Rookie makes waves with photo of surfer

MEETING surfing icon David “Baddy” Treloar was a buzz for recreational photographer Duncan Fitzgerald.

However, making it to the finals of the Olive Cotton Award for his photo of Baddy was the icing on the cake.

Mr Fitzgerald, of Murwillumbah, is one of only six people on the Northern Coast to reach the finals of the coveted competition, which attracts professional photographers from Sydney and Melbourne.

“I was completely blown away that I got into the finals,” said Mr Fitzgerald, a Year 4 teacher at Lindisfarne Anglican Grammar School.

“It's unbelievable.”

Mr Fitzgerald has been practising photography for a few years and combined it with his love of surfing for the portrait competition, run by Tweed River Art Gallery.

“This photo was shot when Baddy returned, for the first time, to the house he had been living in during Albe Falzon's iconic surf film Morning of the Earth (1972).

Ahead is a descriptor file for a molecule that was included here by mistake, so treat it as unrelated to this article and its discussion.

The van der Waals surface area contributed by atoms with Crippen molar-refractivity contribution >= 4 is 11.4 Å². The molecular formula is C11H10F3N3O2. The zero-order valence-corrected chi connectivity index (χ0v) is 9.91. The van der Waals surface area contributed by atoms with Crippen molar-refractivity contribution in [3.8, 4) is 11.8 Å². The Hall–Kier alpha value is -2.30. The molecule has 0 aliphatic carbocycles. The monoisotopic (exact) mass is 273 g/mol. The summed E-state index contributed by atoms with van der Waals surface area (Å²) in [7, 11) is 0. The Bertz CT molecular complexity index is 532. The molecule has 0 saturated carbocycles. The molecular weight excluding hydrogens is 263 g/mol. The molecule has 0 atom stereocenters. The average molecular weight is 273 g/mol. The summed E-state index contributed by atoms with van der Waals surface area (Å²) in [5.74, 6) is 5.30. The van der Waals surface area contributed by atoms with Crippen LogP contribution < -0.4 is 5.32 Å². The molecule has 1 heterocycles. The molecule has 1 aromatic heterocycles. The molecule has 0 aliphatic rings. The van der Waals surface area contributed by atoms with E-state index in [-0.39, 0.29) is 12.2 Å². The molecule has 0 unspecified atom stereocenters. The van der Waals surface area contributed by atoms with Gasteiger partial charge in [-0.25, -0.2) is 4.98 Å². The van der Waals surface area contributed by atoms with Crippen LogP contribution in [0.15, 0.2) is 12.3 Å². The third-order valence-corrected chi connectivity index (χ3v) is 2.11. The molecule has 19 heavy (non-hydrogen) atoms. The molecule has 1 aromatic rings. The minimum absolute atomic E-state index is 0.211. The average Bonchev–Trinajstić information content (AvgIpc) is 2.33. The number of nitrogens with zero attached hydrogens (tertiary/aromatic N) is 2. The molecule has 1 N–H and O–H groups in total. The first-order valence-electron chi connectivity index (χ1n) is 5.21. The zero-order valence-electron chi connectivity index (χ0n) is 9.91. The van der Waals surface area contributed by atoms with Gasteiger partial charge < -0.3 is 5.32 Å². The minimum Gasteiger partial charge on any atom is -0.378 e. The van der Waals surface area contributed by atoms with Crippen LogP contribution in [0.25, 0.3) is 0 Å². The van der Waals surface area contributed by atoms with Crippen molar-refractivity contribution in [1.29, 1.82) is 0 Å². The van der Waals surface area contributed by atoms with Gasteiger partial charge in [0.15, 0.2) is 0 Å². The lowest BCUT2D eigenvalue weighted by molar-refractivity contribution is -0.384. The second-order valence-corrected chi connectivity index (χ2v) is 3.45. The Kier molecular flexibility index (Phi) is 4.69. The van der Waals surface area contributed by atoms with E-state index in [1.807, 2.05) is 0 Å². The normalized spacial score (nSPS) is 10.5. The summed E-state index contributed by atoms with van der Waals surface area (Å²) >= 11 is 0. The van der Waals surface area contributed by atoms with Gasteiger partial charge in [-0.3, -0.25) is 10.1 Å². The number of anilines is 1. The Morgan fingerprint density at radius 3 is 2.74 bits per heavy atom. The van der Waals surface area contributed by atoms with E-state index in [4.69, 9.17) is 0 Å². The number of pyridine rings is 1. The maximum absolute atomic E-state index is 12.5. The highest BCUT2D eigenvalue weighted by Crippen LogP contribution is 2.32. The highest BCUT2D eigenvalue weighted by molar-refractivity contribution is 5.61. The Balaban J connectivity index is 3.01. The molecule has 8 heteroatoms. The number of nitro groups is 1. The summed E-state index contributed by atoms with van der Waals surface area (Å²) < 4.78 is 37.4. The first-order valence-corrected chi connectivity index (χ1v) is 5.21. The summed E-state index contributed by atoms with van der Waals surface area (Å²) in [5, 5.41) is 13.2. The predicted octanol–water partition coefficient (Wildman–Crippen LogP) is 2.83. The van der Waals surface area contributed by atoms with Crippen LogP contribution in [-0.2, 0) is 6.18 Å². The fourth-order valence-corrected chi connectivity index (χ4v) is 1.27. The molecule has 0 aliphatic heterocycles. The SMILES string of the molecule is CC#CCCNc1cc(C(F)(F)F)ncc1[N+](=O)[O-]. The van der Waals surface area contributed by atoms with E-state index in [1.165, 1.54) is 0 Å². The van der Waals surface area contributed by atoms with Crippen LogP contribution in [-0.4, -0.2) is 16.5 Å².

“I love the film, and the scene he's in is probably my favourite part. It was a massive buzz to meet Baddy.”

Mr Fitzgerald recreated the memorable scene at the original house, which is now falling apart, for the photo.

“I've been to the exhibition the past few years and really enjoyed it,” he said.

“This was my first attempt and I think I just got lucky.

“The story behind it is a good one and I was lucky to get on to it.”

The Olive Cotton Award will open at the Murwillumbah gallery on August 15. The major prize of $10,000 is funded by Olive Cotton's family. The Friends of the Tweed River Art Gallery provide $2000 for Director's Choice acquisitive awards, as well as a new $250 People's Choice Award.

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